Thursday, March 18, 2010

Spring Cleaning

Since my recent employment of multiple jobs, it's been too long since my last post. I hardly have time to sleep with my recent obsession of catching up with Lost. Yes, I know, I don't have a life. But with the gloom of the ending winter, lately, all I feel like doing is curling up in front of the TV with Clio and Mr. Z. However, this week there is hope for warmer weather! The days are getting longer, the weather tolerable, and the dreadful puffy coat washed and stored for next year.

Spring cleaning time! This kind of weather inspires me to furnish the old apartment with some new comforts. This project happened several months ago, but I've been procrastinating writing about it because I didn't have decent "before". Unfortunately not much can be done about that, so here goes... I inherited an old faux "Eames" chair and a "Van Gough" table. When I first picked them up, I must admit, they were in sad shape. But somehow Z and I saw the possibilities in them, and figured that infusing something old with new life was sometimes better than buying something new.

(Before photo of disassembled chair)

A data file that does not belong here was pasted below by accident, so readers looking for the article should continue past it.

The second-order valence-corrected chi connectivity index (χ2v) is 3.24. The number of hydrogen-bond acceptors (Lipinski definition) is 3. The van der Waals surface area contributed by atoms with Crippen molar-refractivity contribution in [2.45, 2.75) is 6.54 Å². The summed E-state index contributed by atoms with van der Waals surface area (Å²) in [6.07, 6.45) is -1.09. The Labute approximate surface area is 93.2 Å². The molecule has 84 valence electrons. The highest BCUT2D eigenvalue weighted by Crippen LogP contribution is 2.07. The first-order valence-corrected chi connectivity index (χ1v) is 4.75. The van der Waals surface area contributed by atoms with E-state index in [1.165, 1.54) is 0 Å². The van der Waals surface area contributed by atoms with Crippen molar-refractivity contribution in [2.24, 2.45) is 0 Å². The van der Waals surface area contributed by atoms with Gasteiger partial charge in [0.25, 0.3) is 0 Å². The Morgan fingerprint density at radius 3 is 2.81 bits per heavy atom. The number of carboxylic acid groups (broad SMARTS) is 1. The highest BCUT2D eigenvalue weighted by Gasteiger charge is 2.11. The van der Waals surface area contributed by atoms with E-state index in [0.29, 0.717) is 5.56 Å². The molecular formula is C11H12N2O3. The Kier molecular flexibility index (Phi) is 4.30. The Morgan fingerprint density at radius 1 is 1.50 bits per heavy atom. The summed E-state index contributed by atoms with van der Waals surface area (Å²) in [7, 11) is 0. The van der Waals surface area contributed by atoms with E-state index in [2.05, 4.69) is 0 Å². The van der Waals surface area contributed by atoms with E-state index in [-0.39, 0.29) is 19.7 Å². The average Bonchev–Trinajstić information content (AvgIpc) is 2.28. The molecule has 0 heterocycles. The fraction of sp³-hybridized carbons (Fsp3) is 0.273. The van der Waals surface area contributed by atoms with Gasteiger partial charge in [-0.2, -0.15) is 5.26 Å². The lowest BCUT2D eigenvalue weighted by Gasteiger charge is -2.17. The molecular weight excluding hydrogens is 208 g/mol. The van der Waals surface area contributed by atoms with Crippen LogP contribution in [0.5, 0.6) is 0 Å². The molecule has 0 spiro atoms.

The chair had major structural issues. The base was constructed in a way that could not support eccentric weight or lateral force and therefore "wabbled" due to undersized/stripped fasteners. Being the engineer, Mr. Z had access to a workshop where he could do some welding and drill industrial sized holes in thick metal objects. He took the base to fix, while I took the cushions to a local Bushwick upholsterer ($175). I found a new respect for upholsterers that day, as the guys at Nassau Reupholstery did an excellent job for a very reasonable price. He even had the perfect light colored wool fabric in stock and re-filled the stuffing of each cushion. But if you plan to go, you should call Andrés at 917-586-4605, because the rest of the guys there don't speak English.

I don't want to leave out the fact that apart from just fixing the base and re-cushioning the chair, Mr. Z spent hours cleaning, sanding the edges, and refinishing the shell of the chair. Not everyone has that kind of patience or the love of refurbishing old goods, so the chair turned out much better than I expected. Oh, I wish I had better before pictures!

The table didn't really cost a lot to re-furbish, but it did take a lot of time. There was a Van Gough Starry Nights-inspired scene painted on the table top. It was sort of a nightmare sanding all of it off, according to Mr. Z. Originally the plan had been to expose and refinish the natural wood underneath, but it turned out to be a plastic veneer that could not be made to look nice. So plan B was to finish the top like the old 50's counter tops - white with gold flakes. I couldn't find gold flakes so I got silver instead, and in the end I think they worked out better than gold would have.

The edges were sanded and finished with a pin-stripe (the ones for cars). The table top must have taken a week to do because Mr. Z insisted that the top have a thick, glossy layer of polycrylic clear coat.

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